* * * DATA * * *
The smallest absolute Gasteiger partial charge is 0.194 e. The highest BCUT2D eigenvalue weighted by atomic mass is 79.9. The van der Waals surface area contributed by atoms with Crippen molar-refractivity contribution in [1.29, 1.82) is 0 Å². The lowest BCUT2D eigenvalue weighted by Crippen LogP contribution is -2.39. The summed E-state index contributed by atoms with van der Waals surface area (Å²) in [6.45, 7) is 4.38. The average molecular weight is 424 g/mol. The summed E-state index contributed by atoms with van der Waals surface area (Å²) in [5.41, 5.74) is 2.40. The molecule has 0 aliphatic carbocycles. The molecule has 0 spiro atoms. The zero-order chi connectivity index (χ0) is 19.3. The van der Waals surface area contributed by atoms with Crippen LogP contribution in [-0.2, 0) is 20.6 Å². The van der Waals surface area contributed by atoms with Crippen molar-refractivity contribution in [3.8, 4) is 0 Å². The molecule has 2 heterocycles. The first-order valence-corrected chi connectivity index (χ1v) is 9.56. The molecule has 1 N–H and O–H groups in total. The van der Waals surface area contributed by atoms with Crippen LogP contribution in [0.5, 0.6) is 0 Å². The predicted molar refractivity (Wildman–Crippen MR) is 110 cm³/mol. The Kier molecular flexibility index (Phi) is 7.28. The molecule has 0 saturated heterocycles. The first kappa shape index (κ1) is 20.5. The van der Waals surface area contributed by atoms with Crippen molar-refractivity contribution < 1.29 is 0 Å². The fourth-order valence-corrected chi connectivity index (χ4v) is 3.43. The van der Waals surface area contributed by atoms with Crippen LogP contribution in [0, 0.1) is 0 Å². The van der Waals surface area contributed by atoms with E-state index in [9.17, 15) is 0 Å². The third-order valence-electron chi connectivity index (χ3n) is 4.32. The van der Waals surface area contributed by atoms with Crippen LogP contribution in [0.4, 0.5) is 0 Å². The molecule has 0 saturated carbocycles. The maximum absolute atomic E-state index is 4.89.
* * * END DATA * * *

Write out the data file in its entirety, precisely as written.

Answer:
The smallest absolute Gasteiger partial charge is 0.194 e. The highest BCUT2D eigenvalue weighted by atomic mass is 79.9. The van der Waals surface area contributed by atoms with Crippen molar-refractivity contribution in [1.29, 1.82) is 0 Å². The lowest BCUT2D eigenvalue weighted by Crippen LogP contribution is -2.39. The summed E-state index contributed by atoms with van der Waals surface area (Å²) in [6.45, 7) is 4.38. The average molecular weight is 424 g/mol. The summed E-state index contributed by atoms with van der Waals surface area (Å²) in [5.41, 5.74) is 2.40. The molecule has 0 aliphatic carbocycles. The molecule has 0 spiro atoms. The zero-order chi connectivity index (χ0) is 19.3. The van der Waals surface area contributed by atoms with Crippen LogP contribution in [-0.2, 0) is 20.6 Å². The van der Waals surface area contributed by atoms with Crippen molar-refractivity contribution in [3.8, 4) is 0 Å². The molecule has 2 heterocycles. The first-order valence-corrected chi connectivity index (χ1v) is 9.56. The molecule has 1 N–H and O–H groups in total. The van der Waals surface area contributed by atoms with Crippen LogP contribution in [0.5, 0.6) is 0 Å². The predicted molar refractivity (Wildman–Crippen MR) is 110 cm³/mol. The Kier molecular flexibility index (Phi) is 7.28. The molecule has 0 saturated heterocycles. The first kappa shape index (κ1) is 20.5. The van der Waals surface area contributed by atoms with Crippen molar-refractivity contribution < 1.29 is 0 Å². The fourth-order valence-corrected chi connectivity index (χ4v) is 3.43. The van der Waals surface area contributed by atoms with Crippen LogP contribution in [0, 0.1) is 0 Å². The van der Waals surface area contributed by atoms with E-state index in [9.17, 15) is 0 Å². The third-order valence-electron chi connectivity index (χ3n) is 4.32. The van der Waals surface area contributed by atoms with Crippen LogP contribution in [0.4, 0.5) is 0 Å². The molecule has 0 saturated carbocycles. The maximum absolute atomic E-state index is 4.89.